The charges unsealed Thursday compound both Manafort and Gates' already immense legal troubles, and may be an attempt by special counsel Robert Mueller's team to squeeze the men further.
Sources have told NPR in recent weeks that Gates, who is now struggling to pay his mounting legal fees, may be in the process of negotiating a guilty plea.
Manafort and Gates are two of the most prominent members of Trump's former campaign to face criminal charges as part of the special counsel's investigation into possible coordination between Trump associates and Russia's attack on the 2016 election.
Former national security adviser Michael Flynn and former campaign foreign policy aide George Papadopoulos have both pleaded guilty to lying to the FBI about their contacts with Russians.
Last week, Mueller's office unveiled charges against 13 Russian nationals and three Russian entities for their alleged role in the Kremlin's interference operation.
The charges Manafort and Gates face, on the other hand, stem from political consulting work they did for a pro-Russian political party in Ukraine — and allegedly attempting to shield their earnings from that work from U.S. authorities. Many of the alleged crimes date back to years to before the 2016 campaign, but some continued past election day.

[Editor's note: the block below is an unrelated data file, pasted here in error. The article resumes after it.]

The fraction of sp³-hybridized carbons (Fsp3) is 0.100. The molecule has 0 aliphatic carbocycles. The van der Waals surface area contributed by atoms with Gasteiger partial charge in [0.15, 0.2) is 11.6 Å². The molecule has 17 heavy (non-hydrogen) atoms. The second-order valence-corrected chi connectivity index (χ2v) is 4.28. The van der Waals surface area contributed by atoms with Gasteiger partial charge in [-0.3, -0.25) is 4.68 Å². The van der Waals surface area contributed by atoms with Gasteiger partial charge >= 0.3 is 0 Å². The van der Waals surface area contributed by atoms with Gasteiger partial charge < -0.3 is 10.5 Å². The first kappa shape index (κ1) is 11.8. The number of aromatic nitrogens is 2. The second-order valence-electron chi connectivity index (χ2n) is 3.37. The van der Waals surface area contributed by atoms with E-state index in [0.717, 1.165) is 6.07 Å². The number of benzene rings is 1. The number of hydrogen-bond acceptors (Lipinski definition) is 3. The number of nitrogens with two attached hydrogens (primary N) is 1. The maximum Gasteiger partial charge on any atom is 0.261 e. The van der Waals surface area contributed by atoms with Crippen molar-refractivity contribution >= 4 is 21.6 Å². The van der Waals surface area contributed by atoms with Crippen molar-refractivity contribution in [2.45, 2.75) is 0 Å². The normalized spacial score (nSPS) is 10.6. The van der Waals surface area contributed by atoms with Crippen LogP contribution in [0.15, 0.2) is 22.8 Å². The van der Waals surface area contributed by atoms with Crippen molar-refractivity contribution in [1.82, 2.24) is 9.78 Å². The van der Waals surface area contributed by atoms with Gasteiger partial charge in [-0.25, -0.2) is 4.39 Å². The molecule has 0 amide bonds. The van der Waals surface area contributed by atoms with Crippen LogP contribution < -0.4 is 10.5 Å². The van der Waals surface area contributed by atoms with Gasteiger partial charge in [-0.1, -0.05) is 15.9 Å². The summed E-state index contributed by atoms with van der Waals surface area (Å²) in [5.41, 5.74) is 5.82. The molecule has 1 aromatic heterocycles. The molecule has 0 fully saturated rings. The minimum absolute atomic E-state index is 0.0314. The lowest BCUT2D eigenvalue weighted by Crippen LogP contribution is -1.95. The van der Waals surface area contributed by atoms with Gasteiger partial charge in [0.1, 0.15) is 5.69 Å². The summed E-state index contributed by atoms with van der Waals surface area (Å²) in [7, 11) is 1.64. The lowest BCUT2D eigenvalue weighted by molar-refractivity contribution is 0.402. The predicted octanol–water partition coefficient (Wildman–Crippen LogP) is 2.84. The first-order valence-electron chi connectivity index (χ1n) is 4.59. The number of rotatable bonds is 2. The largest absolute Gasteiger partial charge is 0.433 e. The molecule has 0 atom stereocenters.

The charges do not include allegations that either man colluded with a foreign attack on the election.
In its court filing Thursday, the special counsel's office said it brought the new charges before the grand jury in the Eastern District of Virginia because "our current evidence venue for these charges does not exist in the district of Columbia."
The new indictment, which was widely expected, appeared amid questions about Gates' legal team. His lawyers have requested to withdraw from the case. Gates said in court papers filed Thursday that he does not oppose their departure and that he has new counsel, Thomas C. Green.